# Pairs of Complex Roots for Polynomials with Real Coefficients

Suppose that $p(x) = a_0 + a_1x + ... + a_mx^m$ is a polynomial with real coefficients $a_0, a_1, ..., a_m \in \mathbb{R}$. Recall that the complex conjugate of a complex number $z = a + bi = \Re (z) + \Im (z) i$ is denoted by $\bar{z}$ and $\bar{z} = a - bi = \Re(z) - \Im (z) i$.

The following theorem will tell us that the complex roots of $p(x)$ come in pairs, that is if $\lambda \in \mathbb{C}$ is a complex root of $p(x)$ then so is its complex conjugate, $\bar{\lambda}$. Note that all real numbers are complex numbers, and so it should be relatively obvious that if $\lambda = a + 0i = a$ is a strictly real root of $p(x)$, then $\bar{\lambda} a - 0i = a$ is trivially also a root of $p(x)$. The important part of the following theorem lends itself to strictly complex roots.

Theorem 1: Let $p(x) \in \wp (\mathbb{R})$. If $\lambda \in \mathbb{C}$ is a complex root of $p(x)$ then the complex conjugate $\lambda$, $\bar{\lambda}$ is also a root of $p(x)$. |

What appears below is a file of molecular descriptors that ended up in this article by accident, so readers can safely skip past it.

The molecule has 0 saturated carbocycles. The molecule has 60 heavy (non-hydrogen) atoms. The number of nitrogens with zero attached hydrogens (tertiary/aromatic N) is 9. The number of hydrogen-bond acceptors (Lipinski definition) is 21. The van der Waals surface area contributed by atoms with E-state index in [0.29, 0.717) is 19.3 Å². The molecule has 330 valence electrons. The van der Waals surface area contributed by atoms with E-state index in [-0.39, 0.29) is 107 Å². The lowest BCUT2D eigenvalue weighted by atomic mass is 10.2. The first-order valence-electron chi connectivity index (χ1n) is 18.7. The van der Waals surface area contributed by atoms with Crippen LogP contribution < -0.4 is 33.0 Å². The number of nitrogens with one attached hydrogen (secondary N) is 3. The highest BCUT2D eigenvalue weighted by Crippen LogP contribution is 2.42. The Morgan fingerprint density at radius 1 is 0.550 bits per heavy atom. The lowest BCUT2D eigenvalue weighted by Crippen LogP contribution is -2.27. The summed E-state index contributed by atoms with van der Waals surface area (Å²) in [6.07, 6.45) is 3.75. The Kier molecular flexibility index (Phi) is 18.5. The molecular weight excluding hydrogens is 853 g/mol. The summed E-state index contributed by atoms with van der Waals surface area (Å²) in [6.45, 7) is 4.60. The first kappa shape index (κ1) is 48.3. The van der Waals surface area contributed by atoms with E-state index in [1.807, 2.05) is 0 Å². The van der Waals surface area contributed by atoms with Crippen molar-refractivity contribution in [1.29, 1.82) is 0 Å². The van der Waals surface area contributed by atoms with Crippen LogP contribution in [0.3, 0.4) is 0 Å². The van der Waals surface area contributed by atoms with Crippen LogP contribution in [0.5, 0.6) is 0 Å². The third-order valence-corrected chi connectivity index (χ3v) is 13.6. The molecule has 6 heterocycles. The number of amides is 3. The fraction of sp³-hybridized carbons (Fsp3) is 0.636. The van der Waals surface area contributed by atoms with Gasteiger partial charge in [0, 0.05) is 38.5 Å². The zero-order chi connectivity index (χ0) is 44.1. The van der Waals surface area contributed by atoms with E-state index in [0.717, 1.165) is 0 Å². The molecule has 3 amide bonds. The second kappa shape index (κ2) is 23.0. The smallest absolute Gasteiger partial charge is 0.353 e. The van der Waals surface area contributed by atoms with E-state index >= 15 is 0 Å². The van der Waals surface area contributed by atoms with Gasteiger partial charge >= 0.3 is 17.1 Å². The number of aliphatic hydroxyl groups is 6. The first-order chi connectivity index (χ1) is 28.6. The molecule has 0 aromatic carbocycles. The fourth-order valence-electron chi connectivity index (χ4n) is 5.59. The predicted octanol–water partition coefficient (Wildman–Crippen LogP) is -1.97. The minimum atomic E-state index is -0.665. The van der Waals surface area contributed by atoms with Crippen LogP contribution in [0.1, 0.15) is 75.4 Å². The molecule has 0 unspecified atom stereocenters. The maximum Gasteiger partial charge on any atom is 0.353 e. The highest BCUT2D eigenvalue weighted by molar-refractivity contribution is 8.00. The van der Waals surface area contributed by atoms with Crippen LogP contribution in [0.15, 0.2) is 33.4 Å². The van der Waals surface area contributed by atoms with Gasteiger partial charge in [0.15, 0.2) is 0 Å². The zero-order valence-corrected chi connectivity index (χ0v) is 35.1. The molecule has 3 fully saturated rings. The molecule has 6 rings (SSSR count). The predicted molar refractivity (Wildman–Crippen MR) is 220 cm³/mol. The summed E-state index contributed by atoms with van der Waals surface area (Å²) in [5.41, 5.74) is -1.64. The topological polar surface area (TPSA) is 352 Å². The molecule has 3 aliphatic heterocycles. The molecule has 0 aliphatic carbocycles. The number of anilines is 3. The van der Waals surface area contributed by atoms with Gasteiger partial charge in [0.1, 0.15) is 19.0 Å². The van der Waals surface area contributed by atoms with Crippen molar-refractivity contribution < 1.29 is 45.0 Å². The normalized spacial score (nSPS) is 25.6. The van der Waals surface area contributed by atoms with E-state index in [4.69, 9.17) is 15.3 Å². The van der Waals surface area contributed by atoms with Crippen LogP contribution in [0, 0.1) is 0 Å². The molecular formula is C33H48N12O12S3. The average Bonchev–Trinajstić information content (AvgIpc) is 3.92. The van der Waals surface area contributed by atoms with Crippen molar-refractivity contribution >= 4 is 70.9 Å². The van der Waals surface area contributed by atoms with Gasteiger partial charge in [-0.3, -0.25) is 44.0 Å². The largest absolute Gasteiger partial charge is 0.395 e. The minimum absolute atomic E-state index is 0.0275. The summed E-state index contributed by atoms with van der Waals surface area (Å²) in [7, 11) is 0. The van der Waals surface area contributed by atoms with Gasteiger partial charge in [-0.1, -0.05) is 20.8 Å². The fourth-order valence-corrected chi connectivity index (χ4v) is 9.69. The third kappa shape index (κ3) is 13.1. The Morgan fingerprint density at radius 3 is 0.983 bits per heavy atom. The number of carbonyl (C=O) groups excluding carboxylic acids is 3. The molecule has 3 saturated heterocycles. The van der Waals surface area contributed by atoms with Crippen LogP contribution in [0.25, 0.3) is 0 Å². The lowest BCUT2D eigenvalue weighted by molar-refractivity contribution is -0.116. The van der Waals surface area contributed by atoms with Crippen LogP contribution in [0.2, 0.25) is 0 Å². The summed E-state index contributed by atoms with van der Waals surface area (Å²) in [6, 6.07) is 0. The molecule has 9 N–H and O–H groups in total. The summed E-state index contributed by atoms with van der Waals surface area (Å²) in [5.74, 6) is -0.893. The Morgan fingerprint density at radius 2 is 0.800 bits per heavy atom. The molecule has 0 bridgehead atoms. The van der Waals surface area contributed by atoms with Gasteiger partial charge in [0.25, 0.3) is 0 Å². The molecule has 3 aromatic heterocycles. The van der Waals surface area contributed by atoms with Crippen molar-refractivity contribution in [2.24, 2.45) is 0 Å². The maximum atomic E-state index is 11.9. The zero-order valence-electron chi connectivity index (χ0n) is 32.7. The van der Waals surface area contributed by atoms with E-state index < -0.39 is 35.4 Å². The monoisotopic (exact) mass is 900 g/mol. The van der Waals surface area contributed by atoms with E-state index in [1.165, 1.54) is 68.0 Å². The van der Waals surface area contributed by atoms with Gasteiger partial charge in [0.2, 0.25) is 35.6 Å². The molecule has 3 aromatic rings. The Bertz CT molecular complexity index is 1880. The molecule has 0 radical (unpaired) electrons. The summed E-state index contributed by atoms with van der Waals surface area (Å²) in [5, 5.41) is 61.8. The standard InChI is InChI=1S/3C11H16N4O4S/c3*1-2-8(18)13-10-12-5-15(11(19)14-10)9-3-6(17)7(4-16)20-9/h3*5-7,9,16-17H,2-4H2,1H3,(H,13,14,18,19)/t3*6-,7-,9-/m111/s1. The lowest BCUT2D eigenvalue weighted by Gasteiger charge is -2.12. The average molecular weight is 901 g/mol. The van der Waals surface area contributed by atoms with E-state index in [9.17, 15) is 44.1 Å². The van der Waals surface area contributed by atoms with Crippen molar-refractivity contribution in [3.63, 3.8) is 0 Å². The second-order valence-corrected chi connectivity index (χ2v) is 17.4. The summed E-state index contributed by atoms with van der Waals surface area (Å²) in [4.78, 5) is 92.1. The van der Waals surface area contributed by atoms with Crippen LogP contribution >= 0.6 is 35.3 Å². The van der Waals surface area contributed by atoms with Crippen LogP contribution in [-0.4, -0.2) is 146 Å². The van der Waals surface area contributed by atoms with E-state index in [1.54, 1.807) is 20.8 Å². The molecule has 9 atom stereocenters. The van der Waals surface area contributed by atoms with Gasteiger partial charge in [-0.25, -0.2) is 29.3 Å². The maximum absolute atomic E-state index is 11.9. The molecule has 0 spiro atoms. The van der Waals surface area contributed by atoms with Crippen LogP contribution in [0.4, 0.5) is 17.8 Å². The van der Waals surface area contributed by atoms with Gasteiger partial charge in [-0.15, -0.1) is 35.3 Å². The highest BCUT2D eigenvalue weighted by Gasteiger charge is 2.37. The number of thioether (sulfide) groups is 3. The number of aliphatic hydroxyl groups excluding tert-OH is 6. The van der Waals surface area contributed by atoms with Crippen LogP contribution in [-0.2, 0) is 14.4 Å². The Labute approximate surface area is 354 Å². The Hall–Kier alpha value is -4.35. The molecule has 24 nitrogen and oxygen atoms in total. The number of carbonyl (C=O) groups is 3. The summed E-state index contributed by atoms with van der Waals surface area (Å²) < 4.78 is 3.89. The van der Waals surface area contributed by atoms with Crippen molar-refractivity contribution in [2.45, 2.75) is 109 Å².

**Proof:**Let $p(x) \in \wp (\mathbb{R})$ such that $p(x) = a_0 + a_1x + ... + a_mx^m$ where $a_0, a_1, ..., a_m \in \mathbb{R}$ and suppose that $\lambda \in \mathbb{C}$ is a complex root of $p(x)$. Then $p(\lambda) = 0$ and so:

- Now take the complex conjugate of both sides of the equation above, and thus:

- Recall that the complex conjugate of a real number is itself. Also recall that for $y, z \in \mathbb{C}$ the additive property of a complex conjugate is $\overline{y + z} = \bar{y} + \bar{z}$, and multiplicative property of a complex conjugate is $\overline{y \cdot z} = \bar{y} \cdot \bar{z}$. Applying these three properties to the righthand side of the equation above we get that:

- Therefore $p(\bar{\lambda}) = 0$ and so $\bar{\lambda}$ is a root of $p(x)$. $\blacksquare$

The following corollary is also extremely useful and tells us that polynomials with real coefficients of odd degree must have at least one real root.

Corollary 1: Let $p(x) \in \wp ( \mathbb{R} )$. If $\mathrm{deg} (p)$ is odd, then $p(x)$ contains at least one real root. |

**Proof:**Suppose that $p(x) \in \wp ( \mathbb{R} )$ and $\mathrm{deg} (p) = n$ is odd. By Theorem 1, since the complex roots of $p(x)$ come in pairs, this implies that the number of complex roots $\lambda = a + bi$ where $b \neq 0$ is even, and so there must be at least one root in the form $a + 0i$, and so $p(x)$ has at least one real root. $\blacksquare$

## Example 1

**Verify Theorem 1 by finding all roots to the polynomial $p(x) = x^2 + 4x + 5$.**

Using the quadratic formula we have that:

(4)So the roots of $p(x)$ are $x_1 = -2 + i$ and $x_1 = -2 - i$ which are the complex conjugates of one another.